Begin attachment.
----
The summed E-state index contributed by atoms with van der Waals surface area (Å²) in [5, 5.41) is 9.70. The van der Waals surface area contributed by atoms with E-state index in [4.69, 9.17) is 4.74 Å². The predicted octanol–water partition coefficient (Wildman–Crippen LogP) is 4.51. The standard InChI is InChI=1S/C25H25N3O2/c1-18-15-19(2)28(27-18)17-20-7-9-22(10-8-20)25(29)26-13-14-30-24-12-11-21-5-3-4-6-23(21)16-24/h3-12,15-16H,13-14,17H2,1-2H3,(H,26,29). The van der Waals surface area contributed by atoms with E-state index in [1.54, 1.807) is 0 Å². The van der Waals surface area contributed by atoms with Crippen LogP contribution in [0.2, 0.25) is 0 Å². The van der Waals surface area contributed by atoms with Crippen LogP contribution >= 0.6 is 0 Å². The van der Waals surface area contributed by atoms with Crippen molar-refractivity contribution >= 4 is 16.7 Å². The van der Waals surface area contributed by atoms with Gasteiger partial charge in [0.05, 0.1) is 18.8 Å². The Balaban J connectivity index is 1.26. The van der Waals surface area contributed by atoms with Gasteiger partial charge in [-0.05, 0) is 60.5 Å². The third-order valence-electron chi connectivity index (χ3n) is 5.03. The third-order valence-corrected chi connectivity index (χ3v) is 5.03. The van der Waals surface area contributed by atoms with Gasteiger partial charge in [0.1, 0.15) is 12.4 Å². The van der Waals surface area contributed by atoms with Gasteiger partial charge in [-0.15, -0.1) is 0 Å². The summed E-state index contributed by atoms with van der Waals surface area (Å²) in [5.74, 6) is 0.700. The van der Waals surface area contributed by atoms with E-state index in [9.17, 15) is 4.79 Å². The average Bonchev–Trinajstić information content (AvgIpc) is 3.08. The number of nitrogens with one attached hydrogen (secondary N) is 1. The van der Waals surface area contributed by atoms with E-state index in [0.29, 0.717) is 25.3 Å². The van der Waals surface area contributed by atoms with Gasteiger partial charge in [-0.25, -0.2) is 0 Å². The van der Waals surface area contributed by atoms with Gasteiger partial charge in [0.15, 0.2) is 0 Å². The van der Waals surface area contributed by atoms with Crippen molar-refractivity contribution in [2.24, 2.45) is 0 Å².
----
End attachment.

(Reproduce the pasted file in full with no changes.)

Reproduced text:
The summed E-state index contributed by atoms with van der Waals surface area (Å²) in [5, 5.41) is 9.70. The van der Waals surface area contributed by atoms with E-state index in [4.69, 9.17) is 4.74 Å². The predicted octanol–water partition coefficient (Wildman–Crippen LogP) is 4.51. The standard InChI is InChI=1S/C25H25N3O2/c1-18-15-19(2)28(27-18)17-20-7-9-22(10-8-20)25(29)26-13-14-30-24-12-11-21-5-3-4-6-23(21)16-24/h3-12,15-16H,13-14,17H2,1-2H3,(H,26,29). The van der Waals surface area contributed by atoms with E-state index in [1.54, 1.807) is 0 Å². The van der Waals surface area contributed by atoms with Crippen LogP contribution in [0.2, 0.25) is 0 Å². The van der Waals surface area contributed by atoms with Crippen LogP contribution >= 0.6 is 0 Å². The van der Waals surface area contributed by atoms with Crippen molar-refractivity contribution >= 4 is 16.7 Å². The van der Waals surface area contributed by atoms with Gasteiger partial charge in [0.05, 0.1) is 18.8 Å². The Balaban J connectivity index is 1.26. The van der Waals surface area contributed by atoms with Gasteiger partial charge in [-0.05, 0) is 60.5 Å². The third-order valence-electron chi connectivity index (χ3n) is 5.03. The third-order valence-corrected chi connectivity index (χ3v) is 5.03. The van der Waals surface area contributed by atoms with Gasteiger partial charge in [0.1, 0.15) is 12.4 Å². The van der Waals surface area contributed by atoms with Gasteiger partial charge in [-0.15, -0.1) is 0 Å². The summed E-state index contributed by atoms with van der Waals surface area (Å²) in [5.74, 6) is 0.700. The van der Waals surface area contributed by atoms with E-state index in [9.17, 15) is 4.79 Å². The average Bonchev–Trinajstić information content (AvgIpc) is 3.08. The number of nitrogens with one attached hydrogen (secondary N) is 1. The van der Waals surface area contributed by atoms with E-state index in [0.29, 0.717) is 25.3 Å². The van der Waals surface area contributed by atoms with Gasteiger partial charge in [-0.25, -0.2) is 0 Å². The van der Waals surface area contributed by atoms with Gasteiger partial charge in [0.15, 0.2) is 0 Å². The van der Waals surface area contributed by atoms with Crippen molar-refractivity contribution in [2.24, 2.45) is 0 Å².